Published January 14, 2015
After several days in the hospital, New Jersey Sen. Frank Lautenberg – the nation’s second-oldest senator – has been diagnosed with B-cell lymphoma of the stomach.
The senator’s doctor, Dr. James F. Holland, of Mount Sinai Medical Center, said Lautenberg, 86, will receive six to eight chemotherapy treatments approximately every three weeks, and he will continue to work in-between treatments.
According to the American Cancer Society's Web site, B-cell lymphomas make up about 85 percent of non-Hodgkin lymphomas in the U.S. Non-Hodgkin lymphoma usually starts in the lymph nodes, or other parts of the body’s immune system, such as the spleen or bone marrow, according to the ACS. B-cells typically aid in protecting the body against bacteria or viruses by making antibodies.
Dr. Manny Alvarez, managing health editor of FoxNews.com, answered some questions about Lautenberg’s stomach cancer.
Q: What do you think the Senator’s prognosis is?
A: The B-cell lymphoma has very good cure rate — by chemo, sometimes radiation – and with any type of lymphoma you also have to take into account the underlying medical condition of the patient. If he has underlying diseases, it could be problematic.
According to the ACS, diffuse large B-cell lymphoma mostly occurs in older people, and it is possible that it can spread to other organs, such as the brain or spinal cord.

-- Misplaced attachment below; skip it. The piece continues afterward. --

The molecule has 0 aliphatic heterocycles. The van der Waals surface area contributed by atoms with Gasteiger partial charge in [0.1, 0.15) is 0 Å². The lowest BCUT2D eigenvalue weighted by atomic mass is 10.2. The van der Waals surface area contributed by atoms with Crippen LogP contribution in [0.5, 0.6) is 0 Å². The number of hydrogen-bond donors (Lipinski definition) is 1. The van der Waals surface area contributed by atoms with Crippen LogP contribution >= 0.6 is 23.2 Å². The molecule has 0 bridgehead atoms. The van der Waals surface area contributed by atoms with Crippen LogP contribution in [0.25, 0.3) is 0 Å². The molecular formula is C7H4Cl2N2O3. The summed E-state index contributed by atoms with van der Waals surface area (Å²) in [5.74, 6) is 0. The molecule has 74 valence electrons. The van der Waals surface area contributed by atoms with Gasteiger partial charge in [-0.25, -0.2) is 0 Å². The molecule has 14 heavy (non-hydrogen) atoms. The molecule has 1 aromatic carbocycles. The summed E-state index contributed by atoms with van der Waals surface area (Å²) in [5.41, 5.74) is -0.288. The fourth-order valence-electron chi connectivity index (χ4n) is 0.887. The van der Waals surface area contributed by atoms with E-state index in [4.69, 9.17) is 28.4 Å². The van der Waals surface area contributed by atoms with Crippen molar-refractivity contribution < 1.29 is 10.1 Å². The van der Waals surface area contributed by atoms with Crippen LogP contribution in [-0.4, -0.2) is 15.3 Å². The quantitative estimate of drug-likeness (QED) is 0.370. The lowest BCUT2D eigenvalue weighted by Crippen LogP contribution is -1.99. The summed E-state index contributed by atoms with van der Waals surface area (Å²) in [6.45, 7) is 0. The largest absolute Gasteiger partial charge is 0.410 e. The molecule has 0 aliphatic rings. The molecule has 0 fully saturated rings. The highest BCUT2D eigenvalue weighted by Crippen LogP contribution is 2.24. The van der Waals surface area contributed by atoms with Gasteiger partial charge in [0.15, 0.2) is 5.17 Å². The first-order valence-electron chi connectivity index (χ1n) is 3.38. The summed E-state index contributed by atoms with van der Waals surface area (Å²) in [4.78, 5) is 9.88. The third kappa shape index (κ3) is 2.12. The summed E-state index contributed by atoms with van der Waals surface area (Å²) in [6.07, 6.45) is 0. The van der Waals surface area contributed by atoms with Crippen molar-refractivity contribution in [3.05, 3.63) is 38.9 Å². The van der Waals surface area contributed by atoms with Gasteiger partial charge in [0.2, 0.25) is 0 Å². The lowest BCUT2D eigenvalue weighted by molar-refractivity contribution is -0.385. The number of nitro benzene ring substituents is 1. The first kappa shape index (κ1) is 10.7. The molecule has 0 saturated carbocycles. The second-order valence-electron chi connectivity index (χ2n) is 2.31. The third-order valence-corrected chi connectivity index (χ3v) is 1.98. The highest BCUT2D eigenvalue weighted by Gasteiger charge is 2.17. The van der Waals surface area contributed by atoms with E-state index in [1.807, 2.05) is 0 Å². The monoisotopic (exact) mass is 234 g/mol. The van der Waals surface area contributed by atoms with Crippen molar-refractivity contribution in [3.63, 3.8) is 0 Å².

Q: Is this form of cancer curable?
A: It is, but it is predicated on stages – stage I through IV – and that has implications as to what kind of tumor has spread and if it’s spread to other nodes. So it all depends on the stage of the cancer. (The stage of Lautenberg’s cancer is not yet known).
Approximately three out of four people will not have signs of the disease after their first treatment, according to the ACS, and about half of patients of with this kind of lymphoma are cured.
Q: Will the senator’s age play a part in his prognosis?
A: Typically, the evolution of cancer in people of older age is that it tends to be less aggressive than cancer that is in a much younger person. I think age can be in his favor.
Q: What kind of treatments are available to the senator?
A: There’s chemotherapy and radiation, but there are also some newer types of treatment, like monoclonal antibody therapy.
Q: What kind of symptoms might Sen. Lautenberg be having?
A: The most common symptom is swollen lymph nodes that are found upon physical exam, weight loss, abdominal pain, and some people complain of chest pains or difficulty catching their breath.
Q: Will he have to make modifications to his lifestyle?
A: Certainly during the treatment, doctors will probably make sure he’s getting adequate nutrition and enough rest as this is going to affect his overall immune system.
Q: Is it feasible for the senator to continue working?
A: Most people can work, but maybe after two or three treatments, he might not feel so strong. But there’s no contraindication for him not to work.